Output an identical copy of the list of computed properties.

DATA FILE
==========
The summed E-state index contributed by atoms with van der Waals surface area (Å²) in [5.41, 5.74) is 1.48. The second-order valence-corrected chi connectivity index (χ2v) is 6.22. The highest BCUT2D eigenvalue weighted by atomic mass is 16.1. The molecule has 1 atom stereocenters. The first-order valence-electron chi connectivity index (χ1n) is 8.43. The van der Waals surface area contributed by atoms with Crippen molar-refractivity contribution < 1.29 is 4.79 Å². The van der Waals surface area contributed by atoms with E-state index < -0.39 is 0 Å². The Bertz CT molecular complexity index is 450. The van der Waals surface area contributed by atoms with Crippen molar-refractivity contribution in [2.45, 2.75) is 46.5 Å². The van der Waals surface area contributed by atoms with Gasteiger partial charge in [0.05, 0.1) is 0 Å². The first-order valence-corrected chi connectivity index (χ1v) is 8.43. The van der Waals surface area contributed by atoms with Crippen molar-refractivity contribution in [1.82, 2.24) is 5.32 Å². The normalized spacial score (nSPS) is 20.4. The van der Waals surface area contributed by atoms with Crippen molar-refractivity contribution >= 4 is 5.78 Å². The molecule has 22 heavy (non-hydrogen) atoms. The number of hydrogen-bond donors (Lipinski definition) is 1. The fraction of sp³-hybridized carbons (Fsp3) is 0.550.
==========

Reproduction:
The summed E-state index contributed by atoms with van der Waals surface area (Å²) in [5.41, 5.74) is 1.48. The second-order valence-corrected chi connectivity index (χ2v) is 6.22. The highest BCUT2D eigenvalue weighted by atomic mass is 16.1. The molecule has 1 atom stereocenters. The first-order valence-electron chi connectivity index (χ1n) is 8.43. The van der Waals surface area contributed by atoms with Crippen molar-refractivity contribution < 1.29 is 4.79 Å². The van der Waals surface area contributed by atoms with E-state index < -0.39 is 0 Å². The Bertz CT molecular complexity index is 450. The van der Waals surface area contributed by atoms with Crippen molar-refractivity contribution in [2.45, 2.75) is 46.5 Å². The van der Waals surface area contributed by atoms with Gasteiger partial charge in [0.05, 0.1) is 0 Å². The first-order valence-corrected chi connectivity index (χ1v) is 8.43. The van der Waals surface area contributed by atoms with Crippen molar-refractivity contribution in [1.82, 2.24) is 5.32 Å². The normalized spacial score (nSPS) is 20.4. The van der Waals surface area contributed by atoms with Crippen molar-refractivity contribution >= 4 is 5.78 Å². The molecule has 22 heavy (non-hydrogen) atoms. The number of hydrogen-bond donors (Lipinski definition) is 1. The fraction of sp³-hybridized carbons (Fsp3) is 0.550.